A: I marvel at my staying power! Before moving to Michigan in 2001, I had never lived in one place more than four years. Since birth, I’ve spent 2-3 years in one place then moved on. The pattern was somewhat hard to break, and it conditioned me to feel at home in alienation. Perhaps it is also why I don’t have many memories of my girlhood; all that moving around was disruptive, and I found that psychologically it was best to make a clean break each time. What keeps me here is that I love my job and my community. This is my 20th year teaching at EMU in the English Department—a very supportive environment with fantastic students and a lively Creative Writing program. I still travel a lot (as we are 20 minutes from a major airport), but maybe when we are no longer in a global pandemic, that urgent shot of the urban or any kind of otherness will feel less necessary!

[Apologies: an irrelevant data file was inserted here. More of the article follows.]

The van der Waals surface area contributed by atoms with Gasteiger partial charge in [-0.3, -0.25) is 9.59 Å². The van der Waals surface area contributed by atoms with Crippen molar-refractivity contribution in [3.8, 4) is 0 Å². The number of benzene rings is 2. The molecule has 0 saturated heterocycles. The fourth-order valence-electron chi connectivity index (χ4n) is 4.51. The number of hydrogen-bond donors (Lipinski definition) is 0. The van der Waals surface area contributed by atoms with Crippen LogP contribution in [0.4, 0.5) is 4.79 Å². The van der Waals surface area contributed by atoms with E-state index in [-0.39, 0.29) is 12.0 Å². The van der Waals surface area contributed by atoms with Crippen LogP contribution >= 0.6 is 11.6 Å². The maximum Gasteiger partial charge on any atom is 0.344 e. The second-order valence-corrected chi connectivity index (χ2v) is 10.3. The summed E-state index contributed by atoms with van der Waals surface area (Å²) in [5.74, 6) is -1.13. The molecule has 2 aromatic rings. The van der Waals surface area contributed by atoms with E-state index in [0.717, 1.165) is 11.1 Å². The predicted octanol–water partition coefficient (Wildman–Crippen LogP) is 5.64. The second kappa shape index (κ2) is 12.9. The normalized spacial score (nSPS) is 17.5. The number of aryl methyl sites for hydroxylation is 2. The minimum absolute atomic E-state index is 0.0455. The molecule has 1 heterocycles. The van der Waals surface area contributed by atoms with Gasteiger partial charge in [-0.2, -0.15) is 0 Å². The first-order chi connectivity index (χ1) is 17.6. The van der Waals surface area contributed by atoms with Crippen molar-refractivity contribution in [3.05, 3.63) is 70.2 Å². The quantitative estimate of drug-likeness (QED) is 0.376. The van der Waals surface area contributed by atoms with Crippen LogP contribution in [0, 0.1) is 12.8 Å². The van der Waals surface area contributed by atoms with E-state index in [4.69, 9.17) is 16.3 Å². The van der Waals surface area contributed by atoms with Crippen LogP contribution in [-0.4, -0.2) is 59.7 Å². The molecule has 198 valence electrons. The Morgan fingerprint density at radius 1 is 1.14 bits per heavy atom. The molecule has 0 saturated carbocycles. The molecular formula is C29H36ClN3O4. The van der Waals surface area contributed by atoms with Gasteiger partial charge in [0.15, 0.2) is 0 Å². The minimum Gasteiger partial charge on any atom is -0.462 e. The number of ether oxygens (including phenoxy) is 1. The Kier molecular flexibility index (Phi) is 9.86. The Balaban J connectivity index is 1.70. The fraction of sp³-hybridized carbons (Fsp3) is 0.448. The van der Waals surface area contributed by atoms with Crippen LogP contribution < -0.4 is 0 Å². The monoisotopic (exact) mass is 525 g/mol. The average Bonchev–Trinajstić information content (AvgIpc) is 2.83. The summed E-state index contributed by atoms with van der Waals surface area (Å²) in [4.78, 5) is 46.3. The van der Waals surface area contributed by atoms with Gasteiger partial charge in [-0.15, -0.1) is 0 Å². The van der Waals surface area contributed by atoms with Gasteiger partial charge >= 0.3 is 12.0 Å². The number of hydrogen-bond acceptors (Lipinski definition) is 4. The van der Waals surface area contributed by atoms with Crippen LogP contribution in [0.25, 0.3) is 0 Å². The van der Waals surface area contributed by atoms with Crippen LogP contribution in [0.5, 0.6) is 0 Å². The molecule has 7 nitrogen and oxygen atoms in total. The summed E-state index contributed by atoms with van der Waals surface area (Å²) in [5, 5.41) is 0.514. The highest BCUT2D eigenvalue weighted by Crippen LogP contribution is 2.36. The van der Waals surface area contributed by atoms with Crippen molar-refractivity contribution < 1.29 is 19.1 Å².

Q: Saturation Project came out this month. The book itself shimmers with a silver cover and gold end pages under the jacket. While authors tend not to have a say over the book design, I was curious if you had any input on it. Is it everything that you pictured?
A: I’m glad you noticed! I love it. Lucky for me, I live with the world’s best and sexiest book designer, Crisis Studio (Jeff Clark), and my very generous press, Solid Objects, let him design the book. I picked the cover art, by the fabulous Andy Mister, but Crisis actually introduced me to his work. Several years ago, we went together to an exhibition of his work in NYC. I didn’t have a design in mind, but it was somewhat of a collaborative process in that I saw each cover and font idea in real-time. “This one or that one,” he’d say. We’d talk about it. I might change my mind, or ask a question, but ultimately, I trusted Crisis, and Jeff Clark is entirely responsible for the book’s gorgeous state of solid objectness.